There were a number of different challenges. I think the first big challenge for me was to find a good technical lead as I am not a technical guy myself, a problem which a lot of founders that are not technical often encounter. The second challenge was of course to get some funding. As a result of my background in investment banking, I had a pretty good network of founders, investors and other people that I could speak to, many of whom I had enjoyed working with before or knew through other connections, so that is how we managed to secure our initial funding. The third challenge is building the right team and I think the idea helped a lot here as some really cool and talented people were as passionate about it as me and wanted to get involved.
How has the product been received by consumers so far?
Everyone loves it! Like any new consumer internet start up our biggest challenge is to just make people aware that it exists. Pretty much everyone coming on to the site ends up ‘liking’ us or saying good things about us, so the initial reaction is thankfully a good one.. We are still building new features in response to feedback and iterating the product rapidly so the product will get better with time and soon move onto mobile as well. We are launching to the public fully next week so these are exciting times for the team. We’re confident people will finally say goodbye to using email, bank transfers, text messaging, phone calls, spreadsheets or notes on the fridge to track and manage payments from friends.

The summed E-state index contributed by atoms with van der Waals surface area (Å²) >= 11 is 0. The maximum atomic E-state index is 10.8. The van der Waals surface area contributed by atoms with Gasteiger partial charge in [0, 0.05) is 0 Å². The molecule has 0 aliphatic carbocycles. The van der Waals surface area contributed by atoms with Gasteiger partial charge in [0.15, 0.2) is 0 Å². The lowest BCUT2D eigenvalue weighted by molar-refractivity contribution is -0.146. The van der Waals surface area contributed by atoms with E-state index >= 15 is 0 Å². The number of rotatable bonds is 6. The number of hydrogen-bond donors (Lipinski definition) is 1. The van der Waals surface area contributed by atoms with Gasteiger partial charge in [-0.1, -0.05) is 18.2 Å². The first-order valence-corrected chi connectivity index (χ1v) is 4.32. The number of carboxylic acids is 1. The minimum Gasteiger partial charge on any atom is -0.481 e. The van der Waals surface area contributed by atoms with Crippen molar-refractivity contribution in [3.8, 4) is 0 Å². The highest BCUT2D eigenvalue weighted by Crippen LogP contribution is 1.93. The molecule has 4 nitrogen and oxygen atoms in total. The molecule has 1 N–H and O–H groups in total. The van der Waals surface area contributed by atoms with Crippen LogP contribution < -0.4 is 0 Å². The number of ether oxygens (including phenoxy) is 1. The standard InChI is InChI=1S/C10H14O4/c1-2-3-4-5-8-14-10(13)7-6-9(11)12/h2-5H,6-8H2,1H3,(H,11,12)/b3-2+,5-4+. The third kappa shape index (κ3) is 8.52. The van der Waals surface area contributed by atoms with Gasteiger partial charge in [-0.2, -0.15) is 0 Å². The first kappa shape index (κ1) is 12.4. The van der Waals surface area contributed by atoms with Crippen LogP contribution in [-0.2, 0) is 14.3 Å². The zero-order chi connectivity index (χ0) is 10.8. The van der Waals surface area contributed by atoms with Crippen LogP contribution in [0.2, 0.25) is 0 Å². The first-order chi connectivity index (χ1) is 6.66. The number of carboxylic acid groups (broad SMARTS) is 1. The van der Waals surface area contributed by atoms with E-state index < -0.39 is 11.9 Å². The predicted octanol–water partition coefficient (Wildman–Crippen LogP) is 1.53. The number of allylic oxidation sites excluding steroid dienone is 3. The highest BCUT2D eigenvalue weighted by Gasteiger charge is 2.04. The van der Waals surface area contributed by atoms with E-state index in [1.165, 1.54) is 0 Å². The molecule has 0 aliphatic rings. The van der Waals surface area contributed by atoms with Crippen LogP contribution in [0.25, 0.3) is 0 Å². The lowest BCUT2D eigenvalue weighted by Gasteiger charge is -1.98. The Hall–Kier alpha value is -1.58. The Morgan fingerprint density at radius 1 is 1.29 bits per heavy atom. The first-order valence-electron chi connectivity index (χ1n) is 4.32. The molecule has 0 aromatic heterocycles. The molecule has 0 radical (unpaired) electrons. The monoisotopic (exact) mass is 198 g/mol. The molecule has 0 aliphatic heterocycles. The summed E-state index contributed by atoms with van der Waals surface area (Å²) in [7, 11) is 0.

How do you view the market for this type of service and have you identified any potential competitors?
I don’t think there is anybody in the UK market that is providing this kind of service in the same way that we are. There are a couple of companies in the US, such as WePay and Paydivvy who have tried to address the problem by becoming deposit account providers which let you create group bank accounts where one individual administers that account on behalf of the group rather than providing a direct money transfer service between friends. In fact, WePay is now much more focused it seems on pursuing smaller merchants and trying to win business off PayPal.
There are some other players in France (Leetchi) and Germany (Friendfund) but both of these work quite differently to Payumi so I think there is a real gap in the UK market where we can establish ourselves as the leading market player for direct, many-to-one peer to peer social payments. We have a unique model and while we are focused on the UK market for now, we will look to deploy it internationally in due course.
Being located at Hoxton Square, arguably the heart of Tech City, what is your experience of the east London start-up community? Do you feel like a start-up community exists here and if so, have you felt any support from it?